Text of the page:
¶13 More importantly, there is nothing in the appellate record showing that in ruling on Parents' motion to dismiss the district court conducted a hearing pursuant to 10 O.S.2001 § 7505-6.4.2 That statute requires the district court to hold a hearing to determine custody, based on the best interests of the child, following the denial or vacation of a petition for adoption or in other instances of a failed adoption. See Baby Girl L., 2002 OK 9 at ¶ 21, 51 P.3d at 553. Parents' dismissal of their petition constitutes a failure of the adoption proceedings in this case.

¶14 The Oklahoma Adoption Code contemplates that, once an adoption proceeding is initiated, the district court will retain jurisdiction until either the petition is granted and the adoption completed, or the petition is denied or vacated pursuant to section 7505-6.4. A third possibility is provided if, as represented to the district court, Parents commence a separate adoption proceeding in Massachusetts.

¶15 Because of concerns that events occurring subsequent to this appeal's commencement could have rendered the custody issue moot, this Court entered an order in this appeal on October 27, 2008, directing Parents, through their counsel of record, to inform this Court of events occurring during the pendency of this appeal that would affect this Court's jurisdiction, such as initiation of adoption proceedings and/or finalization of the adoption in Massachusetts. We further directed Parents to make certified copies of any petition or final order of adoption appear of record in this appeal. Parents have not responded to this Court's order.

¶16 Any concerns about the Oklahoma District Court's continuing supervisory role regarding the child would have been resolved and rendered moot if Parents had provided the requested proof that they had proceeded with the adoption in their home state of Massachusetts while the appeal was pending here. See Chandler (U.S.A.), Inc. v. Tyree, 2004 OK 16, ¶ 11, 87 P.3d 598, 601. Although there is nothing in this record indicating anything other than that Parents will provide a proper home for this child and that their adoption of this child is in the child's best interests, this Court must, nonetheless, in the absence of the hearing and custody order mandated by 10 O.S.2001 § 7505-6.4, vacate the district court's dismissal of Parents' petition for adoption. Having invoked the jurisdiction of an Oklahoma District Court to adopt the child, Parents became subject to Oklahoma law until either their petition was granted and the adoption was completed in Oklahoma or, if the adoption was not completed, the entry of an order of custody pursuant to section 7505-6.4. The record in this appeal does not show that either has occurred.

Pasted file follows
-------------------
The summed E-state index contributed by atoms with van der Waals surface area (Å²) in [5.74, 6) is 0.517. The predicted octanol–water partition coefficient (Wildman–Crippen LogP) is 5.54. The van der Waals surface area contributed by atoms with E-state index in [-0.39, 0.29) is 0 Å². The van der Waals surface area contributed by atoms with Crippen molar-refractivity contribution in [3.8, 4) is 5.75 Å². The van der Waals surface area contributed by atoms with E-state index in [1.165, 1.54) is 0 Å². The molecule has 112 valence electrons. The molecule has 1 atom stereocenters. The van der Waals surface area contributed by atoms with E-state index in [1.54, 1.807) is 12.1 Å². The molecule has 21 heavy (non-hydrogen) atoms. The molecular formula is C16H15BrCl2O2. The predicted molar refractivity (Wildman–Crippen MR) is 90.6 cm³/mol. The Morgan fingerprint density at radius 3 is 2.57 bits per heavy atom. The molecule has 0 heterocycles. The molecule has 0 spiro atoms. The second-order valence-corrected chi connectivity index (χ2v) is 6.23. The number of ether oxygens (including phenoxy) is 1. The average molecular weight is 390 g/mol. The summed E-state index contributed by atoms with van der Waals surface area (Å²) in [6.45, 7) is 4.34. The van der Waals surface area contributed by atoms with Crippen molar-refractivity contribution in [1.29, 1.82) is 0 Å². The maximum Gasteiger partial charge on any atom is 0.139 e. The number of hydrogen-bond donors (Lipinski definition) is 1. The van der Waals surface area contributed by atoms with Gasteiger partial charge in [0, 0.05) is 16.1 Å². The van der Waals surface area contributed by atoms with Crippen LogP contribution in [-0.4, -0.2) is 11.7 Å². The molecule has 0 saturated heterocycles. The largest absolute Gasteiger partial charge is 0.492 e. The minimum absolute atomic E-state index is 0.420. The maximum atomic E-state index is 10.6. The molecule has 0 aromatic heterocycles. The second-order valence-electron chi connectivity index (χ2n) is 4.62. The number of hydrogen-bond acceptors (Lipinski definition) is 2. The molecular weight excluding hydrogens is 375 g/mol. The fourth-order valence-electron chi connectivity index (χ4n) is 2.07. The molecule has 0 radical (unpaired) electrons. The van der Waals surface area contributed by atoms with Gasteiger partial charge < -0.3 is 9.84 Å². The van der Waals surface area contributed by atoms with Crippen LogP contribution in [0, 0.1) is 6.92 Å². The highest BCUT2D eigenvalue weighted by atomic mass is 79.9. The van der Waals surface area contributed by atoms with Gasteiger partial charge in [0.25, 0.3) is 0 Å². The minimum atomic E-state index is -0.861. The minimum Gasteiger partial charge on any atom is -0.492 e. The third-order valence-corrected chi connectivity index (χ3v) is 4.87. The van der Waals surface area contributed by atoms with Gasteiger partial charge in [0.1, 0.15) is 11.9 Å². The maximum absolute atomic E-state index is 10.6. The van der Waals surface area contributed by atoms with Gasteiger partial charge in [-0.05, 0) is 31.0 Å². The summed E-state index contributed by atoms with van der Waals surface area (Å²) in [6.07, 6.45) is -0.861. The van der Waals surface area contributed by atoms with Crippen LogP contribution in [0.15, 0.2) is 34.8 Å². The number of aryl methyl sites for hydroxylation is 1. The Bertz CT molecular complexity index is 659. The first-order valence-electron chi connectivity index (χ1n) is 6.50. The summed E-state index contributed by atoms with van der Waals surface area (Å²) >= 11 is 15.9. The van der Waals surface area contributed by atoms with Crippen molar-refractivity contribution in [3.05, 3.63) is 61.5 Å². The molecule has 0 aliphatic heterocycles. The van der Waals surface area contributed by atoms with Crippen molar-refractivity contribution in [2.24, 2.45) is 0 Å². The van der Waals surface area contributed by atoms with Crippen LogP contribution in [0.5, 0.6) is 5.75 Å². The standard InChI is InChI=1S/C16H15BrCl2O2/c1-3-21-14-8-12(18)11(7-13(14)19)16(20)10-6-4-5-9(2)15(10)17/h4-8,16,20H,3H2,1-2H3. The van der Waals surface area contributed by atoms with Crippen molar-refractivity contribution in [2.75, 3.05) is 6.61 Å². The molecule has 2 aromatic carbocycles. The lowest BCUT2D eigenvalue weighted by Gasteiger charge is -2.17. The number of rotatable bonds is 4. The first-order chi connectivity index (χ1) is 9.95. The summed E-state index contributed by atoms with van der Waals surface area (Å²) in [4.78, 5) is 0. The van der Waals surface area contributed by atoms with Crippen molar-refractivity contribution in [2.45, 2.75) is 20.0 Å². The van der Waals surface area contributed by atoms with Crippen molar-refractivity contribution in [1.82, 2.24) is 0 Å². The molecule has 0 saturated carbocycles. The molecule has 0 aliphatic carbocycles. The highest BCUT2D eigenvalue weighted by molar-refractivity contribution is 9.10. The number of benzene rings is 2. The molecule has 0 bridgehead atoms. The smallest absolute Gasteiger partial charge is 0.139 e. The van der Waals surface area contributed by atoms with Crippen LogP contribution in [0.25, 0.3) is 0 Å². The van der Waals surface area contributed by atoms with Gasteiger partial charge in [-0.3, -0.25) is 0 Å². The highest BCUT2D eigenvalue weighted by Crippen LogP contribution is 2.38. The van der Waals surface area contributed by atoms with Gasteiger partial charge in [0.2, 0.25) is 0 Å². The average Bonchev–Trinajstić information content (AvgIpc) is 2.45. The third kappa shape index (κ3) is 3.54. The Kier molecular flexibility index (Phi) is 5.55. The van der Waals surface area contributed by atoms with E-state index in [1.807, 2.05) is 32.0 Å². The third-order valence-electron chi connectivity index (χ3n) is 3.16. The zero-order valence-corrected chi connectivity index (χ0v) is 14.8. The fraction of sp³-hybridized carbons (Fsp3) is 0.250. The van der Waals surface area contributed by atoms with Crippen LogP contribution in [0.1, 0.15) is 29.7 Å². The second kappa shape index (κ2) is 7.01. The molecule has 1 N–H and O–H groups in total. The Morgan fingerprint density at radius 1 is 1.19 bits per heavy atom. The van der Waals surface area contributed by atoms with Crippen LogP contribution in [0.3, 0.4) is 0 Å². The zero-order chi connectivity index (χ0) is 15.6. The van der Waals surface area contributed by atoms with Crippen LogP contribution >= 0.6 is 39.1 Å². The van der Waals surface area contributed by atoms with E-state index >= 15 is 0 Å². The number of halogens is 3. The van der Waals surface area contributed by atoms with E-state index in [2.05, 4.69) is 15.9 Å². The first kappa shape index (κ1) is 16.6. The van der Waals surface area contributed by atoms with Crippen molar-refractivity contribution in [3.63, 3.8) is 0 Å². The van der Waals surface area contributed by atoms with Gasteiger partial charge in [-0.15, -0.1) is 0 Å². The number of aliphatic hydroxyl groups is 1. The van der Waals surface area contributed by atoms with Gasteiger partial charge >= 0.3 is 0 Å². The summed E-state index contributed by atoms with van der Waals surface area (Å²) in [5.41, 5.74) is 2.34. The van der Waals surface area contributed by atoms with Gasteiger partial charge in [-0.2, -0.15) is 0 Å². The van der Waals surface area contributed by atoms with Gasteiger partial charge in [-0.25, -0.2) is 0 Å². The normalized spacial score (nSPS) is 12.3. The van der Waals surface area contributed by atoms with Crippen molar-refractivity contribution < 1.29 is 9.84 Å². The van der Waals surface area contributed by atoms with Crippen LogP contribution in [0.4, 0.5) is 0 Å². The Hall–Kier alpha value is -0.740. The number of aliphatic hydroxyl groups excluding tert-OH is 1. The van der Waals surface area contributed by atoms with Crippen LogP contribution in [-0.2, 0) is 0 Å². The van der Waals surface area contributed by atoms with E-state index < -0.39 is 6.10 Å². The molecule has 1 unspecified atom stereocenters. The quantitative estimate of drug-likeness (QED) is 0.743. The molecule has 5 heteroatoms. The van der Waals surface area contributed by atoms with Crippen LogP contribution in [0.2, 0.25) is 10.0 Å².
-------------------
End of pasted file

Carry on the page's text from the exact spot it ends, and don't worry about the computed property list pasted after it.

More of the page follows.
CONCLUSION

¶17 Appellant Public Defender lacks standing, and, therefore, his appeal is dismissed. However, the current state of this case has presented to this Court a fundamental issue of public interest that must be addressed. Consequently, we vacate the January 18, 2008, dismissal of Parents' adoption petition and remand the matter to the district court to conduct the custody hearing required by 10 O.S.2001 § 7505-6.4.

¶18 APPEAL OF PUBLIC DEFENDER DISMISSED, ORDER OF DISMISSAL VACATED AND CASE REMANDED FOR HEARING AND ISSUANCE OF ORDER FOR LEGAL AND PHYSICAL CUSTODY OF CHILD PURSUANT TO 10 O.S.2001 § 7505-6.4.

GOODMAN, P.J., and WISEMAN, J., concur.

FOOTNOTES

1 Because we vacate the district court's order dismissing Parents' petition for adoption, it is not necessary that we separately determine whether the Public Defender has standing to appeal the order denying his motion to vacate.

2 Section 7505-6.4(A) provides, in part: "If no preexisting custody order remains in effect, the court shall issue an appropriate order for the legal and physical custody of the minor according to the best interests of the minor, if the court has jurisdiction to issue a custody order."